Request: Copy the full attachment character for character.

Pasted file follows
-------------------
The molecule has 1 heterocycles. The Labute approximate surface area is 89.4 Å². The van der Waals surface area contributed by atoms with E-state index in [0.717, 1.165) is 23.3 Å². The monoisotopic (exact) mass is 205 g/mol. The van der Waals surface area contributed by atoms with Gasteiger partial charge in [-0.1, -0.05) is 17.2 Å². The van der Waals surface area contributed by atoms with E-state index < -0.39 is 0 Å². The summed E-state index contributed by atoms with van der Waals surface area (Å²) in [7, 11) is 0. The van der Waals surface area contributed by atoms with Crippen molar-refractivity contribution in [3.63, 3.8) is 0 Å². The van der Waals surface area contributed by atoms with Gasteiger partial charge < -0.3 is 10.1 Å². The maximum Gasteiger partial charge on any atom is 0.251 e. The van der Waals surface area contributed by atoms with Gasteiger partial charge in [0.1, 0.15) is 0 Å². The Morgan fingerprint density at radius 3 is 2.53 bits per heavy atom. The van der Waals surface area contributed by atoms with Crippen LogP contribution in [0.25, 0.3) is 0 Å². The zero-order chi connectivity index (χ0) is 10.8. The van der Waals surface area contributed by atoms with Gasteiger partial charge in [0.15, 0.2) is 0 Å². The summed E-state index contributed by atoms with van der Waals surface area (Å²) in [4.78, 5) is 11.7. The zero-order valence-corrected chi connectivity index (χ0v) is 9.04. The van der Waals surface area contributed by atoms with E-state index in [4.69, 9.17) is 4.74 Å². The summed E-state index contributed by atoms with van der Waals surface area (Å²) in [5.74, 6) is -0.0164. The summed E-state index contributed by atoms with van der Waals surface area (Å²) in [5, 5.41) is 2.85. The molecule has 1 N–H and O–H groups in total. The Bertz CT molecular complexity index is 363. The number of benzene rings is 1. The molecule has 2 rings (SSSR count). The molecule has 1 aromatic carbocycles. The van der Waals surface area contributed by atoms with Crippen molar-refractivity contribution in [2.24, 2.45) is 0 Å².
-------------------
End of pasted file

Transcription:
The molecule has 1 heterocycles. The Labute approximate surface area is 89.4 Å². The van der Waals surface area contributed by atoms with E-state index in [0.717, 1.165) is 23.3 Å². The monoisotopic (exact) mass is 205 g/mol. The van der Waals surface area contributed by atoms with Gasteiger partial charge in [-0.1, -0.05) is 17.2 Å². The van der Waals surface area contributed by atoms with E-state index < -0.39 is 0 Å². The summed E-state index contributed by atoms with van der Waals surface area (Å²) in [7, 11) is 0. The van der Waals surface area contributed by atoms with Crippen molar-refractivity contribution in [3.63, 3.8) is 0 Å². The van der Waals surface area contributed by atoms with Gasteiger partial charge < -0.3 is 10.1 Å². The maximum Gasteiger partial charge on any atom is 0.251 e. The van der Waals surface area contributed by atoms with Gasteiger partial charge in [0.1, 0.15) is 0 Å². The Morgan fingerprint density at radius 3 is 2.53 bits per heavy atom. The van der Waals surface area contributed by atoms with Crippen LogP contribution in [0.25, 0.3) is 0 Å². The zero-order chi connectivity index (χ0) is 10.8. The van der Waals surface area contributed by atoms with Gasteiger partial charge in [0.15, 0.2) is 0 Å². The summed E-state index contributed by atoms with van der Waals surface area (Å²) in [4.78, 5) is 11.7. The zero-order valence-corrected chi connectivity index (χ0v) is 9.04. The van der Waals surface area contributed by atoms with E-state index in [4.69, 9.17) is 4.74 Å². The summed E-state index contributed by atoms with van der Waals surface area (Å²) in [5.74, 6) is -0.0164. The summed E-state index contributed by atoms with van der Waals surface area (Å²) in [5, 5.41) is 2.85. The molecule has 1 N–H and O–H groups in total. The Bertz CT molecular complexity index is 363. The number of benzene rings is 1. The molecule has 2 rings (SSSR count). The molecule has 1 aromatic carbocycles. The van der Waals surface area contributed by atoms with Crippen molar-refractivity contribution in [2.24, 2.45) is 0 Å².